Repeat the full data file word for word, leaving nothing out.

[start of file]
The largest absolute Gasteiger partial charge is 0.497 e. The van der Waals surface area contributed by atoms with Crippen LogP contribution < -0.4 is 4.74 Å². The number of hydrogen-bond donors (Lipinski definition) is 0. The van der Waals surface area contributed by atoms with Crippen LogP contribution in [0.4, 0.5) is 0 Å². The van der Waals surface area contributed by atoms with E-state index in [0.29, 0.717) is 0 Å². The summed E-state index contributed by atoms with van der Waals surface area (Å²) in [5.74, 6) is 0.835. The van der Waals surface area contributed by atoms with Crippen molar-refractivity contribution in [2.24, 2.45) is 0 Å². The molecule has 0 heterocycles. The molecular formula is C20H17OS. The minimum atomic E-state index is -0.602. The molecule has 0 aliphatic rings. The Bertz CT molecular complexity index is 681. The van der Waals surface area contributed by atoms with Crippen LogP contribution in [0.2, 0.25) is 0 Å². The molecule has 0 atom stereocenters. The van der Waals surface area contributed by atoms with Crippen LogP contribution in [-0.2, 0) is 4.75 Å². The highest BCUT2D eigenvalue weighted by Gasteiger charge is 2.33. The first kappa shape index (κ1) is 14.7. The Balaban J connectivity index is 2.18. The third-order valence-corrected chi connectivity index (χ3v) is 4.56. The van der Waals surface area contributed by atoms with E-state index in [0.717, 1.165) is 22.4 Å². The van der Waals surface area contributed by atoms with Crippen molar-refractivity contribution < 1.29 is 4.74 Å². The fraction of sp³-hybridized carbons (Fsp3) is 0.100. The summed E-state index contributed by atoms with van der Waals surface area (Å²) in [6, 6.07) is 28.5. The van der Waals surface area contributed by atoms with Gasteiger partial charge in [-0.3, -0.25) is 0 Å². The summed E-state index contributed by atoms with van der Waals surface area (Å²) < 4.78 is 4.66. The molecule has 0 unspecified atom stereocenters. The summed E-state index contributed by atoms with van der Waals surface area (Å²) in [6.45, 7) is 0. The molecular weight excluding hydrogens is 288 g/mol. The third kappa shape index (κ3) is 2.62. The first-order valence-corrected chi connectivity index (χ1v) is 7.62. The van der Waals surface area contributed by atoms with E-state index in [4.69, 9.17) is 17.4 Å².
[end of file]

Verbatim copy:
The largest absolute Gasteiger partial charge is 0.497 e. The van der Waals surface area contributed by atoms with Crippen LogP contribution < -0.4 is 4.74 Å². The number of hydrogen-bond donors (Lipinski definition) is 0. The van der Waals surface area contributed by atoms with Crippen LogP contribution in [0.4, 0.5) is 0 Å². The van der Waals surface area contributed by atoms with E-state index in [0.29, 0.717) is 0 Å². The summed E-state index contributed by atoms with van der Waals surface area (Å²) in [5.74, 6) is 0.835. The van der Waals surface area contributed by atoms with Crippen molar-refractivity contribution in [2.24, 2.45) is 0 Å². The molecule has 0 heterocycles. The molecular formula is C20H17OS. The minimum atomic E-state index is -0.602. The molecule has 0 aliphatic rings. The Bertz CT molecular complexity index is 681. The van der Waals surface area contributed by atoms with Crippen LogP contribution in [0.2, 0.25) is 0 Å². The molecule has 0 atom stereocenters. The van der Waals surface area contributed by atoms with Crippen LogP contribution in [-0.2, 0) is 4.75 Å². The highest BCUT2D eigenvalue weighted by Gasteiger charge is 2.33. The first kappa shape index (κ1) is 14.7. The Balaban J connectivity index is 2.18. The third-order valence-corrected chi connectivity index (χ3v) is 4.56. The van der Waals surface area contributed by atoms with E-state index in [0.717, 1.165) is 22.4 Å². The van der Waals surface area contributed by atoms with Crippen molar-refractivity contribution < 1.29 is 4.74 Å². The fraction of sp³-hybridized carbons (Fsp3) is 0.100. The summed E-state index contributed by atoms with van der Waals surface area (Å²) in [6, 6.07) is 28.5. The van der Waals surface area contributed by atoms with Gasteiger partial charge in [-0.3, -0.25) is 0 Å². The summed E-state index contributed by atoms with van der Waals surface area (Å²) < 4.78 is 4.66. The molecule has 0 unspecified atom stereocenters. The summed E-state index contributed by atoms with van der Waals surface area (Å²) in [6.45, 7) is 0. The molecular weight excluding hydrogens is 288 g/mol. The third kappa shape index (κ3) is 2.62. The first-order valence-corrected chi connectivity index (χ1v) is 7.62. The van der Waals surface area contributed by atoms with E-state index in [4.69, 9.17) is 17.4 Å².